Let’s talk about Spotify Running. About a month ago Spotify announced a new musical experience specifically designed for runners (all part of a larger fitness initiative). They created non-stop soundtracks that use your smartphone’s accelerometer to determine your tempo and provide the perfect beat to match your stride. The desired effect is a motivated runner pumped by the magic of music.

First of all, I don’t generally run with music when running outside. Running is all about simplicity for me. All I need is shorts, shoes, shirt and socks. It is my legs against the distance. II don’t want distractions and crap to carry. I want to hear the cars, the birds, the breeze and the sounds around me. It isn’t about creating a “portable interior” so wonderfully described here by Maria Popova, it is getting out of the car, bus and office and being outside.

However, when it is treadmill at the gym time, bring on the music. I want to while away the tedium with loud, motivating music. I’ve already created a ton of my own mixes on Spotify that can carry me through a four or five mile stationary jaunt so Spotify Running needs to be as good or better. Time to put it to the test.

Once you tap on running it brings up Running Originals and Running Playlists. Running Originals consists of six instrumental compositions in a variety of styles. Each consists of several “chapters” that are roughly three to six minutes long. The overall mixes are about 30 minutes. Once you start running it finds your pace and the music begins.

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BURN is the first original, composed and recorded by Dutch DJ Tiësto. Spotify describes the track as “massive running beats.” It is definitely the best of the originals with a propulsive club beat that immediately jolted my pace. Like any faceless dance music that kicks ass in spinning class or on the dance floor BURN was magic for seven or eight minutes and I got bored. Like really bored. Soon it feels like and endless loop trapping everyone in the club for an eternity.

Next up is EPIC, listed as “powerful cinematic music.” The dip in quality from our friend Tiësto’s track is significant. This track is the music playing in a generic action film as the squad silently moves in and prepares for the explosive third act. It is dark, propulsive and has all the charm of needle-drop music which is my main issue with all the Running Originals. They have the beat to keep you moving, but they don’t have the personality to keep you interested. Once again, I switched to a new track after about a mile.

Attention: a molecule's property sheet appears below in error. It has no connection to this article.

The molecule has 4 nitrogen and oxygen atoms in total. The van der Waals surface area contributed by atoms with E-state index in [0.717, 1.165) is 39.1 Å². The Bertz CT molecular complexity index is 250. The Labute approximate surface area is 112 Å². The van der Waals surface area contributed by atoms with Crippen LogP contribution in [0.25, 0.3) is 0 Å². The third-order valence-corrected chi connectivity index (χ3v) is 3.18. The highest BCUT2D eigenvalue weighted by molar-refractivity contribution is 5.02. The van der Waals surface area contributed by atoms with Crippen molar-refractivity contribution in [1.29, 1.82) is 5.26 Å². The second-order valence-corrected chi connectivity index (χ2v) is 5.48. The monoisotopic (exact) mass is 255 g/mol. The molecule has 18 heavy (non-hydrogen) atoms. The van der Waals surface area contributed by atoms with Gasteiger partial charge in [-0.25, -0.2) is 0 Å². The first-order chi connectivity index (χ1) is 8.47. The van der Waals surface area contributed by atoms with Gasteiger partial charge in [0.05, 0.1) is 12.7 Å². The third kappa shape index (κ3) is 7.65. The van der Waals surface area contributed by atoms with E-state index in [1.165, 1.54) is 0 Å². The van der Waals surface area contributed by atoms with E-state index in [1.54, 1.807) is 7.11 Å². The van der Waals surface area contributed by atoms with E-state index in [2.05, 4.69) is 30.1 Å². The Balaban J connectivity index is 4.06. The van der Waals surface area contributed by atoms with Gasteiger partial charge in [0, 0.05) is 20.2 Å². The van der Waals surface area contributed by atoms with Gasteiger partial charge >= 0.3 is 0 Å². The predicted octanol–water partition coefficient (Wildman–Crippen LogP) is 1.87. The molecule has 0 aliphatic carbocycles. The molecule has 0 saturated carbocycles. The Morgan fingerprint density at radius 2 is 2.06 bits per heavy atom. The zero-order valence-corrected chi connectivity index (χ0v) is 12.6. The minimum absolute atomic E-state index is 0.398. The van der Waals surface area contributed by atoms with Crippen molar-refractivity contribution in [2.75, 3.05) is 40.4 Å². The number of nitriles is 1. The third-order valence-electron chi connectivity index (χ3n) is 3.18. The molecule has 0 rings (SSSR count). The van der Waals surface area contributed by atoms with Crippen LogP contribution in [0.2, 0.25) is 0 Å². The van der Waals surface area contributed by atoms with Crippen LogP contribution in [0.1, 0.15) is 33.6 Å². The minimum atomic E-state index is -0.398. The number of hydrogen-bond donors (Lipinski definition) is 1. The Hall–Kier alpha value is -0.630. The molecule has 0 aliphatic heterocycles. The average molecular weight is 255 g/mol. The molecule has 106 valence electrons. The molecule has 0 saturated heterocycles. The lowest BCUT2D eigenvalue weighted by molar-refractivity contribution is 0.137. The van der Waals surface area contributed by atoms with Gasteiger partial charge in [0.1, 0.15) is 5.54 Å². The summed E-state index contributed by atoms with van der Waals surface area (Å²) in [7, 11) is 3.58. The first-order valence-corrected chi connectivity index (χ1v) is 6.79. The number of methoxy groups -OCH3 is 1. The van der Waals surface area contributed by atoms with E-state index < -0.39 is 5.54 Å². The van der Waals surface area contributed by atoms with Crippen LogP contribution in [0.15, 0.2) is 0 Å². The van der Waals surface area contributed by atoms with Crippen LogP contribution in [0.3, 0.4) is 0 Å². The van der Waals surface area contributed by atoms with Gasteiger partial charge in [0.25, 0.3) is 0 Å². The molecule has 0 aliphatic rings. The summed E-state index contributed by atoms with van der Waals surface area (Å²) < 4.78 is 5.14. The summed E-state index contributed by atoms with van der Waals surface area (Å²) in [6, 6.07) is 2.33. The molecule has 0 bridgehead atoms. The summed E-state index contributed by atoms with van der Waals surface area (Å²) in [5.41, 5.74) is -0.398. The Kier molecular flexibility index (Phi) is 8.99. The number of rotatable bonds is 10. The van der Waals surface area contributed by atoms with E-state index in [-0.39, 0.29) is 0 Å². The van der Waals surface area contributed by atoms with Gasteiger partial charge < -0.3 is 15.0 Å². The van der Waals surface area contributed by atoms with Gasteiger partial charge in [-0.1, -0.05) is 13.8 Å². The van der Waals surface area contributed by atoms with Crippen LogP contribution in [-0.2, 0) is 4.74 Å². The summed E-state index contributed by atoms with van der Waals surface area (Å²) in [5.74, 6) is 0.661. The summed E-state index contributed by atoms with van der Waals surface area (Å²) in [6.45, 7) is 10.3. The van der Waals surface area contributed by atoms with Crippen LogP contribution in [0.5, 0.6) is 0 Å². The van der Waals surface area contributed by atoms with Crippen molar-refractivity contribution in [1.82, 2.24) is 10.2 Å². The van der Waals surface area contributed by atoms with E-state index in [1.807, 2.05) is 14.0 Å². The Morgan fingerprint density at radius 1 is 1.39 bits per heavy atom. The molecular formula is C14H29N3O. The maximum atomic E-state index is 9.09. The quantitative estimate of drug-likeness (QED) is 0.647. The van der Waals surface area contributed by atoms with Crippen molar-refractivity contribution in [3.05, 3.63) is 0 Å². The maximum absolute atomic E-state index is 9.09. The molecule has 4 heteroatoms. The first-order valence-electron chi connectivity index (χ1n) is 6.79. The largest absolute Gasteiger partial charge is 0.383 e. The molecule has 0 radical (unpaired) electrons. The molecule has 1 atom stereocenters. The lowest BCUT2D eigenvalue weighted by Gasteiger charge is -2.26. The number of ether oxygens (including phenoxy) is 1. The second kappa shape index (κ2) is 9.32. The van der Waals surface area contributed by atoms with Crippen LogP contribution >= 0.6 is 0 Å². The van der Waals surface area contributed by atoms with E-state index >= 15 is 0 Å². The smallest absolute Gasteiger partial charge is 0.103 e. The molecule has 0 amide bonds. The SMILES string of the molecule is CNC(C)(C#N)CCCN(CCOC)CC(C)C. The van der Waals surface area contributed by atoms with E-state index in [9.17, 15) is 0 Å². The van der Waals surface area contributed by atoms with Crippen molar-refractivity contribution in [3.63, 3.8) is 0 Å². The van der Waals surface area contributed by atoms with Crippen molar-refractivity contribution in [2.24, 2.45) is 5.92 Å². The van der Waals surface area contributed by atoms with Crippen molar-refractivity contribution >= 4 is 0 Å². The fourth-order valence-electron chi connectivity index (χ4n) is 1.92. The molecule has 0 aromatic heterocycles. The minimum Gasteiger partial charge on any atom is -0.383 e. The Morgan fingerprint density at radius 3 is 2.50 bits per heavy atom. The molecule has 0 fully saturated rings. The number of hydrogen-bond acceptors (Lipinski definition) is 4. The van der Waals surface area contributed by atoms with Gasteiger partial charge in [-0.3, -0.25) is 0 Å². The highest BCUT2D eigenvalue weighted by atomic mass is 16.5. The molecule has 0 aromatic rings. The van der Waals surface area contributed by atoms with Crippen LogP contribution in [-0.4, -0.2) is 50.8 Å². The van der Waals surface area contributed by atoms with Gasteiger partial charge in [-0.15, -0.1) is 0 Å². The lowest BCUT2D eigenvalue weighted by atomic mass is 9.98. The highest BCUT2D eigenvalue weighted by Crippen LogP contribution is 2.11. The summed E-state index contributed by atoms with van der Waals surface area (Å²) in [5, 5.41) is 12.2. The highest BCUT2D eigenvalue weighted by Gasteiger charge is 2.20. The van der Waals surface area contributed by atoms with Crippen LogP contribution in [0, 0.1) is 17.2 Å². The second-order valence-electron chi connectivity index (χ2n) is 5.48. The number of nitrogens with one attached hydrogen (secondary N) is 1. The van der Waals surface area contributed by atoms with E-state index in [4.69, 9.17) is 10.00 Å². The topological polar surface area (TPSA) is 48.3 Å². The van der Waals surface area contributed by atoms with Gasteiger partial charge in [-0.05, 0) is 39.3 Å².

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SEASONS is “orchestral music at your pace” which begins with a plaintive, but insistent piano supported by strings, woodwinds and percussion. The sweeping minor keys rise to big crescendos and fall to quiet moments of sad contemplation. This track raises another issue for me. You’re stuck in the mix you chose unless you awkwardly open the app on the run and switch to another original. SEASONS is a bit of a downer and there’s no way I could run with this as a backdrop for more than about five minutes. It would be a great to mix and match the originals to give some dynamic to the run rather than one mood fits all.

Then we dip into LOCK THE FLOW a slightly beefier take on The Postal Service’s “Such Great Heights.” The “shimmering electronic beats” offer up the second best original mix and I could actually see myself giving this one another shot. It’s got a great beat and you can dance to it, but also has some nice subtleties and range that make for interesting listening.

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“Happy, blissed out pop and indie” reads the description for BLISSED OUT. Again this is largely anonymous light EDM that pumps along at a nice click, but doesn’t go anywhere. The guitars and drums on Chapters 4 and 5 are a nice change up, but the mix lost me long before.

The final original beckons you to “step into an action movie.” THE CHASE is the weakest of the whole bunch. Dark, foreboding and just really boring, this one is the most generic of the bunch. It feels familiar in mediocre action film way. Once again it has all the right features, but none of the heart and soul of real music.

The Running Playlists are fascinatingly random, but also pretty adventurous. There are plenty of familiar bands mixed and matched with a lot of lesser known undergound and indie artists. Right now it offers thirteen mixes to choose from and the range of styles is broad and deep. Hip hop, rock, country, metal, electronic, indie and oldies are just a sample of the variety. The tracks rip along at running tempo and provide a great musical score for a quick run or long haul.

Overall, I am impressed by the effort. Spotify clearly had runners in mind when they commissioned the originals. As mentioned above I want to mix and match the Running Originals to give my running soundtrack a deeper, broader and less monotonous dynamic. The interface is clean and easy to use with the exception of changing the music on the go. If this is just the beginning I am excited to see where they take it.

Has anyone else tried Spotify Running? I would love to hear your thoughts.